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Friday, June 11, 2004

More on the Torture Memos 

So, Professor Yoo defends embarrasses himself in the LA Times today.

University of Miami law professor Michael Froomkin analyzes the arguments here.

Yoo writes:
Physical and mental abuse is clearly illegal. But would limiting a captured terrorist to six hours’ sleep, isolating him, interrogating him for several hours or requiring him to do physical labor constitute “severe physical or mental pain or suffering”? Federal law commands that Al Qaeda and Taliban operatives not be tortured, and the president has ordered that they be treated humanely, but the U.S. is not required to treat captured terrorists as if they were guests at a hotel or suspects held at an American police station.
Froomkin:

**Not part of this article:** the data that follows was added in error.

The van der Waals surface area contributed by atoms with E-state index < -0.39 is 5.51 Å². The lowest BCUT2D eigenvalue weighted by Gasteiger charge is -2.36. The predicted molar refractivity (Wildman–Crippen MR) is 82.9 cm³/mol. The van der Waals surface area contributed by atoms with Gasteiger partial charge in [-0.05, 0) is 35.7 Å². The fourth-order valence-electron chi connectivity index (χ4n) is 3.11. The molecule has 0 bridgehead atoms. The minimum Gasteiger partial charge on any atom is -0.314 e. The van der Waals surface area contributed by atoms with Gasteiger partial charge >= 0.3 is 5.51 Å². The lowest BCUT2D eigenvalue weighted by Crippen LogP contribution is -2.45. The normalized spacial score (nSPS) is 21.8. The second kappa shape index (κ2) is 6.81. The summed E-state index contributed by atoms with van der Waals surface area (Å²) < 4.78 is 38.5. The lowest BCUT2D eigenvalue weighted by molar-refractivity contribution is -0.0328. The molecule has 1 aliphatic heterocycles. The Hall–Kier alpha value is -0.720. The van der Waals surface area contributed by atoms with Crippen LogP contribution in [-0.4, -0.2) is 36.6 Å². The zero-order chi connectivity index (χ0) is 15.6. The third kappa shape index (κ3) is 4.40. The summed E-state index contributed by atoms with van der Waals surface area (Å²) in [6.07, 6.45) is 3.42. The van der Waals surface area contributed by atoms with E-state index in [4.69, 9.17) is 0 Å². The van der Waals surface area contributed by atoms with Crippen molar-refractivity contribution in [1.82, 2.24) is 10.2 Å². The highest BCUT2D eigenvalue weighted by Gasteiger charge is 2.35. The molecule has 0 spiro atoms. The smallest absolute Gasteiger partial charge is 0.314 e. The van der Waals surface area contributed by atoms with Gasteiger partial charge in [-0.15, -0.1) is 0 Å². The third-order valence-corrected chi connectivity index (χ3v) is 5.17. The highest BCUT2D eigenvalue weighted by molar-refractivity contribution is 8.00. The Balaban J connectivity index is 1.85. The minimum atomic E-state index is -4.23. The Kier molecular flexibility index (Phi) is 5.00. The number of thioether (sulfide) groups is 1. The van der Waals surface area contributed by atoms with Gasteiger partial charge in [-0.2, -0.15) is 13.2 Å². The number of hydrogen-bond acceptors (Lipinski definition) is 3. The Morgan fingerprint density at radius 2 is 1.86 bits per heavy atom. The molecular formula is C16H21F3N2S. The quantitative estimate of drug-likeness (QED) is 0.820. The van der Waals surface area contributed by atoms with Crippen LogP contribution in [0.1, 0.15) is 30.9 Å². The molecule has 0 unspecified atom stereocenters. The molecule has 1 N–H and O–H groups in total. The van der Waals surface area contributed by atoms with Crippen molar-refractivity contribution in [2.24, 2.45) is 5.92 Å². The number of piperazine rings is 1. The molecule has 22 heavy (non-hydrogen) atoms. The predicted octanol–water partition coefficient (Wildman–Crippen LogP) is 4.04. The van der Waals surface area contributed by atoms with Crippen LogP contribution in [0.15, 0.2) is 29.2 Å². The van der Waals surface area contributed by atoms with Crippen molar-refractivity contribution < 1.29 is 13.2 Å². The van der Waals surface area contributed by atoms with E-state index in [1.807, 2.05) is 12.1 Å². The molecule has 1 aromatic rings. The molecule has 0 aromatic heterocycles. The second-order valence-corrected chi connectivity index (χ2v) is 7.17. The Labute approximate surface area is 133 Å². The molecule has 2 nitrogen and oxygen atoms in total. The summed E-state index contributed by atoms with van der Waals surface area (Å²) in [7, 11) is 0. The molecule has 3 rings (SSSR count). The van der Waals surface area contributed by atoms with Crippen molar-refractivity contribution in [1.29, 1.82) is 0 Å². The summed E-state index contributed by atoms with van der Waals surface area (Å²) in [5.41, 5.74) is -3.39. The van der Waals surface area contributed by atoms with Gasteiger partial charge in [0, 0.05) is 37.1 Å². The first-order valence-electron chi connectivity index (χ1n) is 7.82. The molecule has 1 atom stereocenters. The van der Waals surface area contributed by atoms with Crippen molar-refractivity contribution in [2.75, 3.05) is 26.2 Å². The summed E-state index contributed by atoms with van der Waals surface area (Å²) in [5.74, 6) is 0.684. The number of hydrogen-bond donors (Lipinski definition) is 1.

Another disingenuous move. Neither six hours sleep nor “several hours” of interrogation are illegal acts. But that’s not what we’re talking about. We’re talking about scaring people with dogs, about contests to see how many detainees could be so terrified they peed on themselves. We’re talking about 16 hours of continuous interrogation, and suicide attempts. We’re talking about telling people they were about to be killed. We’re talking about simulating telephone conversations in which detainees were told their families were being held on the other end of the line and would be harmed if the detainee didn’t talk. We’re talking about not jjust threatening but abusing kids to make parents talk. We’re talking about raping women and children of both sexes. We’re talking about atrocities.

Treating “captured terrorists as if they were guests at a hotel”? The word “offensive” is really too mild for this sort of argumentation.
Read the whole Froomkin post--it's very good.
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